About This Edition
N. Santilli is the author of Such Rare Citings: The Prose Poem in English Literature (Fairleigh Dickinson UP, 2002). She is an independent scholar working in London.
This edition brings together the various fragments in prose and verse that Coleridge wrote towards his unfinished project, The Wanderings of Cain. It seeks to correct standard presentations of the work, which consist solely of Canto II. Contributing texts are taken from a letter to Lord Byron, a notebook, The Bijou literary annual, a footnote in Aids to Reflection and a folio manuscript. Canto II is traditionally regarded as a curiosity that was abandoned in favor of the similar, yet more successful, "Rime of the Ancient Mariner." However, the 30-year span of work in progress between initial composition and part-publication, as well as developments in genre and ideological perspective, show that Coleridge invested The Wanderings of Cain with more importance than his commentators have since attributed to it.
The source texts are considered to be in the public domain. Please refer to the bibliography for a complete list. The texts of the notebook and the folios are the editor's own transcriptions of the original manuscripts held at the British Library (Notebook 22; Egerton 2800 f1 & f1v) and appear here by permission. Photographs of the Canto II manuscripts and a full account of the work in relation to the development of the prose poem genre in England are included in Such Rare Citings.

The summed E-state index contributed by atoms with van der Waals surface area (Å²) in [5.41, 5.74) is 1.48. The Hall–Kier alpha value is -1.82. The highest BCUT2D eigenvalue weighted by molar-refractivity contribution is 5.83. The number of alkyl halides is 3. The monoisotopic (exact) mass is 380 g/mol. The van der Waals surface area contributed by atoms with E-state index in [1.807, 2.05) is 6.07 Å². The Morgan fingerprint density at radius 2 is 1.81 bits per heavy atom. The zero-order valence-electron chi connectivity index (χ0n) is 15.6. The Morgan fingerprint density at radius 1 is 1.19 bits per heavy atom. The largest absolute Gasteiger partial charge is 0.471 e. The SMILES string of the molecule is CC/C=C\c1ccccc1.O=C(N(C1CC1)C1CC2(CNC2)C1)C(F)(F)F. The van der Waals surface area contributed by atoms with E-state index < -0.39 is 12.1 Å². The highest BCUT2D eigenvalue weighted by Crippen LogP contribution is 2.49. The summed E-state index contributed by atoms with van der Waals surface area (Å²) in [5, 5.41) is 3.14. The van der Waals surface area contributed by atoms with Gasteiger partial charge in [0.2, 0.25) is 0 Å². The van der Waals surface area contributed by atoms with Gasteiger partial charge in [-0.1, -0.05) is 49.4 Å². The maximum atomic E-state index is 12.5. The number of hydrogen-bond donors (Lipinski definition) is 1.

The editor would like to record her personal gratitude to Steven Whalen, John Woolford, Robert Renton and Danielle Eubank for their assistance at various stages of this project.
The cover image for this edition is a detail from William Blake's "The Voice of Abel's Blood" and is a depiction of Cain lying over the body of his brother (cf. Jerusalem 94.). The engraving illustrates the only known drama in Blake's mature writings, The Ghost of Abel (1822), which was composed in response to Lord Byron's play, Cain: a mystery (1821) and dedicated to him.* The image is used courtesy of The Blake Archive.
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